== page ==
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Drospirenone induces the accumulation of triacylglycerides in the fish hepatoma cell line, PLHC-1

Marqueño, Anna, Pérez-Albaladejo, Elisabet, Porte, Cinta
The Science of the total environment 2019 v.692 pp. 653-659
agonists, aquatic environment, brain, cell lines, cytotoxicity, effluents, fish, hepatoma, lipid metabolism, median effective concentration, moieties, progestational hormones, progesterone receptors, spectrometers, triacylglycerols, unsaturated fatty acids, wastewater treatment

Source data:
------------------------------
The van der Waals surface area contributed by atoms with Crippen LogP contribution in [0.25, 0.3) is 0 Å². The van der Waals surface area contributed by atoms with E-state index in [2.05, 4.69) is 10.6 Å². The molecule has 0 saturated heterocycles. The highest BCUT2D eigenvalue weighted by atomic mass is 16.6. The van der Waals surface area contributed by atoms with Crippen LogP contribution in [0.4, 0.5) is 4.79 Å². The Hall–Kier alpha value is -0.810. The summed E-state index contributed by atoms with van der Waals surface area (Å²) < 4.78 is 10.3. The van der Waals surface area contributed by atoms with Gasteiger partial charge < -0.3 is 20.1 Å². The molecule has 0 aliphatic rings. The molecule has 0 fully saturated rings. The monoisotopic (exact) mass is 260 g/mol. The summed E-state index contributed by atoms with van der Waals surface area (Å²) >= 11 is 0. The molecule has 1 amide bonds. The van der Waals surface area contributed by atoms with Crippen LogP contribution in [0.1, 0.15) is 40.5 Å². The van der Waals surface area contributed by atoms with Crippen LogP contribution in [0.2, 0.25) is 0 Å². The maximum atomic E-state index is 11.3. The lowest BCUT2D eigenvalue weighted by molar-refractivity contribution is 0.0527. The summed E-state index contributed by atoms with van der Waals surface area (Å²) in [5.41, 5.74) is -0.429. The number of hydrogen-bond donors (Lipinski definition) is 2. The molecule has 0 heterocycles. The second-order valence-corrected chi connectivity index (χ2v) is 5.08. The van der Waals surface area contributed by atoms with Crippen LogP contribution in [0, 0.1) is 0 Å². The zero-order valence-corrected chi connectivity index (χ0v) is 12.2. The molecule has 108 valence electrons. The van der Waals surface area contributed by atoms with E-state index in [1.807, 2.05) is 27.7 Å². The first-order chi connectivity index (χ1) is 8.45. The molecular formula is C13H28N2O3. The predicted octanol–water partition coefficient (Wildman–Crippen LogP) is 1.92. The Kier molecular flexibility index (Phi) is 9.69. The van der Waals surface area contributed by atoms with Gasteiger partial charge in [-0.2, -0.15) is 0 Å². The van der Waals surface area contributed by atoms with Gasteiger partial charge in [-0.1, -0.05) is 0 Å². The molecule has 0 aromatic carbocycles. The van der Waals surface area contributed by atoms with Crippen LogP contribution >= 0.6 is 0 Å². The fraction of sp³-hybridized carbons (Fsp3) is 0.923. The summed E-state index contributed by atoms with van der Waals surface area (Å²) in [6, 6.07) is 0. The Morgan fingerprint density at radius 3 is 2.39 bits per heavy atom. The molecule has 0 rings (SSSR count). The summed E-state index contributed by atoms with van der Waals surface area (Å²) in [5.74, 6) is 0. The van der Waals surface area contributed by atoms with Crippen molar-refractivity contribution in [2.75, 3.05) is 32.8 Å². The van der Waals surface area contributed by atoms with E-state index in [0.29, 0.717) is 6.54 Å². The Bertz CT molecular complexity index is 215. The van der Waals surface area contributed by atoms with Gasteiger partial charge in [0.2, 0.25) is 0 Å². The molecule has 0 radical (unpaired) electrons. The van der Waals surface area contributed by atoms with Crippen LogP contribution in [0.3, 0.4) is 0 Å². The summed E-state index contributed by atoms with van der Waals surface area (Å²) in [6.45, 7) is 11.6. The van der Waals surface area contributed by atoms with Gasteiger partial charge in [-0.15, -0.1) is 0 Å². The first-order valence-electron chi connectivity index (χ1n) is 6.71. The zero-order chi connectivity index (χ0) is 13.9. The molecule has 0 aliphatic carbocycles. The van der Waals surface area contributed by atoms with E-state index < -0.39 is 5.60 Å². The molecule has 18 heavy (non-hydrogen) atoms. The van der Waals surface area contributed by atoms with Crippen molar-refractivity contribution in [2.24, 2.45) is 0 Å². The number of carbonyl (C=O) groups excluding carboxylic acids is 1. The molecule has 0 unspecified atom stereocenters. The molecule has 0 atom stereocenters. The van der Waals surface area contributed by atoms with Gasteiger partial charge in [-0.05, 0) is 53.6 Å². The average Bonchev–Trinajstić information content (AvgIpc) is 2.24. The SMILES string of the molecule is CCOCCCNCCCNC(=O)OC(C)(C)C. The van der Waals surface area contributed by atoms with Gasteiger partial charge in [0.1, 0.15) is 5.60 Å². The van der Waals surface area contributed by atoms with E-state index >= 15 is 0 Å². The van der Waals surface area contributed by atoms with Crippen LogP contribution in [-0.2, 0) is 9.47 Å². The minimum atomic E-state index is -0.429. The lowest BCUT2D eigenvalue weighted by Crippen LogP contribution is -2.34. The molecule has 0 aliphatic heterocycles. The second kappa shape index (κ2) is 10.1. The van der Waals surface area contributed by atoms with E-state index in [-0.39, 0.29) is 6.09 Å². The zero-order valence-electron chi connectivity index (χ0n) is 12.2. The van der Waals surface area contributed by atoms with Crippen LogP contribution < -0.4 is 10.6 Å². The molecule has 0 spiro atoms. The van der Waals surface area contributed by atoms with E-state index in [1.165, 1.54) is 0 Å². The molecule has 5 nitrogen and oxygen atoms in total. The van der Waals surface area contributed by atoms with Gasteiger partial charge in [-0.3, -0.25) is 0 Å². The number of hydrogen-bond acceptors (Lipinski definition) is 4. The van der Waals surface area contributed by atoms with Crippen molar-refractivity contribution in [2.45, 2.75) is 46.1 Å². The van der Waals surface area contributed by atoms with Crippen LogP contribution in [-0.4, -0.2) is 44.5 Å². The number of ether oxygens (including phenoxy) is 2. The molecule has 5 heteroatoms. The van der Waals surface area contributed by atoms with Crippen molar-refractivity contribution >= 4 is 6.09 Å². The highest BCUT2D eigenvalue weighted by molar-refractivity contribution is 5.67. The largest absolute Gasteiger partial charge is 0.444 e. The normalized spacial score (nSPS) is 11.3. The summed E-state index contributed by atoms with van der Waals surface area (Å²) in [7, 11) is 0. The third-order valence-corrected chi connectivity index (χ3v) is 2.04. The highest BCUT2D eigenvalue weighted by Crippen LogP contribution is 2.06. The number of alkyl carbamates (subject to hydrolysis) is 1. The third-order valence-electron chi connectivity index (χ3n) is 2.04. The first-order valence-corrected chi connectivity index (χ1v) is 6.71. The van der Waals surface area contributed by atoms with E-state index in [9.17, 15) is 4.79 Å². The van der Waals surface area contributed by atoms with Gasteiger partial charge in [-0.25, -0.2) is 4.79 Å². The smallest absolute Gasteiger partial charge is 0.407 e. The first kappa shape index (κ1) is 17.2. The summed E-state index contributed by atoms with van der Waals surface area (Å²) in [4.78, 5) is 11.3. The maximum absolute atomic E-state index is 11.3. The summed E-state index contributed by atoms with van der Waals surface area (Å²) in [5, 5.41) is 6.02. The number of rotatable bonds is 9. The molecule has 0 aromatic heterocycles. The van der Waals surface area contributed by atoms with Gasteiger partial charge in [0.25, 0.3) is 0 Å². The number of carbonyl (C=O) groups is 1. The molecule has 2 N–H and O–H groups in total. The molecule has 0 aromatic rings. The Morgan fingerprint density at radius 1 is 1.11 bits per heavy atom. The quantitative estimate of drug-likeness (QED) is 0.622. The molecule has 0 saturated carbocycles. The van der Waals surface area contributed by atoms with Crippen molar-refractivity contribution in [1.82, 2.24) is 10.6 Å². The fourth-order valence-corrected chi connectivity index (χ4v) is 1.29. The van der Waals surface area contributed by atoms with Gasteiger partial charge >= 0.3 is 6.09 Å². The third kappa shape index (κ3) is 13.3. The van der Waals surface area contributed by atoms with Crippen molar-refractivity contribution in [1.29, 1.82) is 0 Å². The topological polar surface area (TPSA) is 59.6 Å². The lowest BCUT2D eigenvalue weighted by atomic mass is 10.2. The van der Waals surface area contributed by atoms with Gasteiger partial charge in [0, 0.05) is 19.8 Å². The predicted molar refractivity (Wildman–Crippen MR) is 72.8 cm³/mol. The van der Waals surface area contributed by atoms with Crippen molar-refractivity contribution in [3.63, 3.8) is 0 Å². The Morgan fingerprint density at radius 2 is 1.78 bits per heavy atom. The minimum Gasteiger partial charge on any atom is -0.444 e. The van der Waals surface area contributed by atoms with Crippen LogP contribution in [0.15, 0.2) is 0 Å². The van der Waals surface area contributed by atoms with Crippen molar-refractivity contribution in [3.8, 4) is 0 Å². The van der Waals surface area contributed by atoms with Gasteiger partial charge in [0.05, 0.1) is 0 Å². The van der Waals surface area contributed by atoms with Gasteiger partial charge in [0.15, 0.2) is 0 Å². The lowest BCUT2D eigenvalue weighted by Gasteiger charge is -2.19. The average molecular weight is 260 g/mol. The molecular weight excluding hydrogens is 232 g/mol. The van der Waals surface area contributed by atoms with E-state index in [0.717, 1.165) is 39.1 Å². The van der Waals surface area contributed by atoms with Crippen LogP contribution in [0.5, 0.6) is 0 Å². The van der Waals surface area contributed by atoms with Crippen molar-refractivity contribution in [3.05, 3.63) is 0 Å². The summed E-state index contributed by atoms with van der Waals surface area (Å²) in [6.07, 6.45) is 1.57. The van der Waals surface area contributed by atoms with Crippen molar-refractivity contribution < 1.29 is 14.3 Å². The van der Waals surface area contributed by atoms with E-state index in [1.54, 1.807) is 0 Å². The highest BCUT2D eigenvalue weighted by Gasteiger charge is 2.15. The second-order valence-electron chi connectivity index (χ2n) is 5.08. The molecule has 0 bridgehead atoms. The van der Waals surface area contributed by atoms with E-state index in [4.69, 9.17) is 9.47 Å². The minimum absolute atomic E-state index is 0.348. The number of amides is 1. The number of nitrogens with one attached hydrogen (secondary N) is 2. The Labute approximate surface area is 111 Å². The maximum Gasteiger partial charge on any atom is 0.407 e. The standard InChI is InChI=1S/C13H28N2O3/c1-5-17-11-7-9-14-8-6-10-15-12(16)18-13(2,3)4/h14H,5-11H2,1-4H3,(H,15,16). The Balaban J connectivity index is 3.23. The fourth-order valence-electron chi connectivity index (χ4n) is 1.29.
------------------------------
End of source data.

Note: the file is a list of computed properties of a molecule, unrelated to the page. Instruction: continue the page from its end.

Drospirenone (DRO) is one of the most commonly used progestins reaching the aquatic environment through wastewater treatment plant effluents. It is a progesterone receptor agonist, and as such, can act primarily in the brain and reproductive organs of fish. In order to better understand and predict its effects, this work evaluates the lipidomic changes induced in PLHC-1 cells after exposure to drospirenone at concentrations below the EC10 (1 and 10 μM) by direct injection of the lipid extracts into a ESI(+/−) Orbitrap mass spectrometer. A significant accumulation of triacylglycerides, particularly long chain ones with unsaturated fatty acid moieties (TGs 46:2, 56:4–7; 58:5–8) and a concomitant decrease of diacylglycerides (DGs 32:1, 34:1–2, 36:1–2, 38:2–4) was observed after 48 h exposure to 10 μM DRO, which corresponded to an intracellular concentration of 8.3 ng·mg−1 protein. No significant alteration of PLHC-1 cell lipids was observed following exposure to 1 μM DRO. EC50 for the cytotoxicity of DRO ranged from 105 to 119 μM (24 h exposure) to 51–58 μM (48 h exposure). The study evidences a dysregulation of neutral lipid metabolism and increased TG/DG ratio in fish hepatic cells exposed to DRO.